By Jeremy Herb - 12/18/12 06:43 PM EST
Defense hawks who have railed for months against the dangers of sequestration cuts to the Pentagon are not criticizing Speaker John BoehnerJohn BoehnerRank-and-file Republicans fear lame-duck vote on pricey funding bill New Trump campaign boss took shots at Ryan on radio show Election reveals Paul Ryan to be worst speaker in U.S. history MORE’s (R-Ohio) “Plan B” proposal that would allow the across-the-board cuts to go through.
One Senate hawk is even saying that the sequestration cuts should go through if entitlement reform is not part of a deal.
Sen. Lindsey GrahamLindsey GrahamClinton, Trump sharpen attacks Graham: Let special prosecutor probe Clinton emails The Trail 2016: Clinton’s ups and downs MORE (R-S.C.) told The Hill Tuesday to “let it go through” when asked about Boehner’s plan.
“I just think that I’m not going to make bad policy to try to avoid sequestration,” Graham said. “It’s a terrible idea, but we’re not going to use sequestration to start making bad tax policy and do a deal that doesn’t reform entitlements.
“That’s what they tried to do,” Graham said of President Obama’s latest proposal, which would replace sequestration and add only $100 billion in defense cuts over 10 years.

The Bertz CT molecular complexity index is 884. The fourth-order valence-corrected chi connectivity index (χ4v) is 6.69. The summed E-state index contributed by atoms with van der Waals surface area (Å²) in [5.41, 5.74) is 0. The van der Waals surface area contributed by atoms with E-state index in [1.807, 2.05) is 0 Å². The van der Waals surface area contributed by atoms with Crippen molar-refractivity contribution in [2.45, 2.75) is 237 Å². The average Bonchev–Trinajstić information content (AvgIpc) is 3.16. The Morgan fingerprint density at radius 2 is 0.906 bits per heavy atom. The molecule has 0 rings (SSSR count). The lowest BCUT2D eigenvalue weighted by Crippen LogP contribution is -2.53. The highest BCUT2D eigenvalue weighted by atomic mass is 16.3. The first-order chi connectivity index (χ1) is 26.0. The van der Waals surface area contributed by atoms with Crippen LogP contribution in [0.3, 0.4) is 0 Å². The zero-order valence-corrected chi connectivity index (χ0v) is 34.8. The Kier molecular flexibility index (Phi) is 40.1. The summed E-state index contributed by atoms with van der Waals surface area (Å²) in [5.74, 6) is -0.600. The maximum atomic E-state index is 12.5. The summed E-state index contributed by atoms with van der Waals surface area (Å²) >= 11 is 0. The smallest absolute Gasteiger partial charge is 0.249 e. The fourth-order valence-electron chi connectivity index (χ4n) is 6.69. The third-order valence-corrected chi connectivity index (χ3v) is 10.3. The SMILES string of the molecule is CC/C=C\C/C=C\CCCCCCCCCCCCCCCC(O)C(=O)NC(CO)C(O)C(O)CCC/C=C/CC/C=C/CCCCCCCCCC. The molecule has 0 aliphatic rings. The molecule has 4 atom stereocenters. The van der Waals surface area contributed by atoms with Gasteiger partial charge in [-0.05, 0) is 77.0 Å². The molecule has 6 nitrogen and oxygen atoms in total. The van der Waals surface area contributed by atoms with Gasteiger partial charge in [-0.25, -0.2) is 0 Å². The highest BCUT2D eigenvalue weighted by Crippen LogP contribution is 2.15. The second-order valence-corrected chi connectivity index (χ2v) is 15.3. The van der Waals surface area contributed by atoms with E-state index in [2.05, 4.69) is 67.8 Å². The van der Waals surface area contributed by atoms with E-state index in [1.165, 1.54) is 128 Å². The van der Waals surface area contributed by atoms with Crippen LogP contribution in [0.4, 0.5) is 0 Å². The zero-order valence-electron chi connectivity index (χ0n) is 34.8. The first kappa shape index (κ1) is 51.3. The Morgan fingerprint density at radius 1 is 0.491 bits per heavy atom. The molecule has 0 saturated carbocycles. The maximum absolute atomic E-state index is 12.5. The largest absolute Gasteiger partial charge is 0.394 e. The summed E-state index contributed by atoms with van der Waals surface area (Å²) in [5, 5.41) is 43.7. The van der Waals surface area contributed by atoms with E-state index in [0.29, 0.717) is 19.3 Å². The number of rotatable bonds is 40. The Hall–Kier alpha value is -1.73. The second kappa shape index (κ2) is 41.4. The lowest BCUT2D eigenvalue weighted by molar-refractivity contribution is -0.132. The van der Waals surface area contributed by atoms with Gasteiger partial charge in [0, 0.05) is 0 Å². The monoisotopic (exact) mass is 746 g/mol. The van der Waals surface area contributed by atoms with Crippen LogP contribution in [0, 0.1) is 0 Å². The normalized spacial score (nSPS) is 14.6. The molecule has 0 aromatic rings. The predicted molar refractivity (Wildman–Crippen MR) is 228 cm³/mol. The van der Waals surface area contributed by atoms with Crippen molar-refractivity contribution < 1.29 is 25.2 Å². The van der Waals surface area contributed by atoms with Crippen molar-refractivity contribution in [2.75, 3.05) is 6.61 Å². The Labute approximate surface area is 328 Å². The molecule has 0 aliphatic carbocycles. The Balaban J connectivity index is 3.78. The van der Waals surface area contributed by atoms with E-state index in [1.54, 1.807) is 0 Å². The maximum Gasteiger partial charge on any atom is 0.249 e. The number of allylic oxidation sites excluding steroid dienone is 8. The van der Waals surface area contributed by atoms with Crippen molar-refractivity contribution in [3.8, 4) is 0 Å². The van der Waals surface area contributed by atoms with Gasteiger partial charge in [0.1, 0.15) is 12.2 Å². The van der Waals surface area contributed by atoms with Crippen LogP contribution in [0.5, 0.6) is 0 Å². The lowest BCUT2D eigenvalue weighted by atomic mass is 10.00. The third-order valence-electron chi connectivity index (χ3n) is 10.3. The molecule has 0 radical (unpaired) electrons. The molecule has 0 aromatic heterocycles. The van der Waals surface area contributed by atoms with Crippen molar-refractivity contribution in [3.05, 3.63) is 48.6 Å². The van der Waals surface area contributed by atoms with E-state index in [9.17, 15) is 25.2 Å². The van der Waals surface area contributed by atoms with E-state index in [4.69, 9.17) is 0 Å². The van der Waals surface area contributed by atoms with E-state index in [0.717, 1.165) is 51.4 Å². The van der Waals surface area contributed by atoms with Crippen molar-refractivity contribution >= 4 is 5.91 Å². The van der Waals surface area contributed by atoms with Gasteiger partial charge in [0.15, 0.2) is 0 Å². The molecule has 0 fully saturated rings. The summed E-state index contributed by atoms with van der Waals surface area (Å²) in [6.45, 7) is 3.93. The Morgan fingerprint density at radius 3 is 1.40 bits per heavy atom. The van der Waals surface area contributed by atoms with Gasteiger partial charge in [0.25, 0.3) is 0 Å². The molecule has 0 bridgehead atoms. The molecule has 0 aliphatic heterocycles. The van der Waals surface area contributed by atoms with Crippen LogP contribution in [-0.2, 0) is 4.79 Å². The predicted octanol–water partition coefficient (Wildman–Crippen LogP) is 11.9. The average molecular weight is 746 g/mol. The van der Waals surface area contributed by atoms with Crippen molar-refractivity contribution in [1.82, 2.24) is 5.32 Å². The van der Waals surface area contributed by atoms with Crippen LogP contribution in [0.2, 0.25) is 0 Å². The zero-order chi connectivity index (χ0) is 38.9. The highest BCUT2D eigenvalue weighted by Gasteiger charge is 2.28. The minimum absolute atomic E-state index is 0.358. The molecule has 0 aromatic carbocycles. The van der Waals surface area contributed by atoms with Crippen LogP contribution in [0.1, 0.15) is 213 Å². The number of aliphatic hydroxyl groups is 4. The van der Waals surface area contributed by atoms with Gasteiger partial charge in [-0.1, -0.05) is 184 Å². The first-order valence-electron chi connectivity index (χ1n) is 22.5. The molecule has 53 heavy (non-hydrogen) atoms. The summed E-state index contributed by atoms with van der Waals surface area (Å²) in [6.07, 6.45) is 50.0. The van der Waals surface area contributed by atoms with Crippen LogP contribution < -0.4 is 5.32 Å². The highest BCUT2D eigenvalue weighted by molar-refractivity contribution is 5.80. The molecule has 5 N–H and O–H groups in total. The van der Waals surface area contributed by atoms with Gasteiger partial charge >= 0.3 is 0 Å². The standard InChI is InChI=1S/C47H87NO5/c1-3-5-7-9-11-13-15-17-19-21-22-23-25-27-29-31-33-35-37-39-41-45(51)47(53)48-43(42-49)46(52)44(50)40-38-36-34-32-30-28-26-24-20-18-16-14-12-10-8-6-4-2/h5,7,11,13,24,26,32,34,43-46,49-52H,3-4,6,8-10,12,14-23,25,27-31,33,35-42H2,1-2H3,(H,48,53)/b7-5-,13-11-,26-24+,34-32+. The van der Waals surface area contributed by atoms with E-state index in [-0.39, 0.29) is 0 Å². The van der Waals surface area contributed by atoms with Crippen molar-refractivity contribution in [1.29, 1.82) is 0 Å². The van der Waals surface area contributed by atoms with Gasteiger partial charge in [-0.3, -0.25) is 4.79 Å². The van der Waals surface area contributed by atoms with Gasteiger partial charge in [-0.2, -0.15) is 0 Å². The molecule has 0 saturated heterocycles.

Sen. John McCainJohn McCainThe Hill’s 12:30 Report Veteran and single father wants Fair Pay and Safe Workplaces Meghan McCain fires back at Drudge over ‘obnoxious’ headline MORE (R-Ariz.) also declined to criticize Boehner’s plan Tuesday, telling reporters: “I strongly approve of all the negotiations that are going on, and I’m not going to take shots from the peanut gallery.”
Graham and McCain have been among the most vocal opponents of sequestration, warning before the November election that it would have devastating effects on the U.S. military. The lawmakers went on a tour of swing states to highlight the danger of the cuts on the defense industry as well as national security.
But Graham said Tuesday that the cuts did not outweigh the potential for a bad deal on taxes and entitlements.
“No one has been more outspoken about the dangers we face from sequestration the way it’s devised,” Graham said.
“As much damage that will be done to the military, more damage is going to be done to the country where we keep doing one deal after another that delays getting to the heart of the problem, which is entitlement reform. So when the layoff notices come out, call your congressman.”
While he was clearly not pleased with the developments, Graham’s comments represent a shift highlighting the major turn the fiscal-cliff negotiations have taken away from defense since Obama was reelected. Defense spending has been a minor afterthought in a debate dominated by taxes and entitlements, much to chagrin of defense contractors.
Even some defense CEOs in recent weeks have said they are prepared for additional cuts to the Pentagon budget.
“The goal of sequestration was to get a guy like me to just agree to any deal on spending or revenue, or punt the ball yet again on entitlements,” Graham said. “I’m not going to do that.”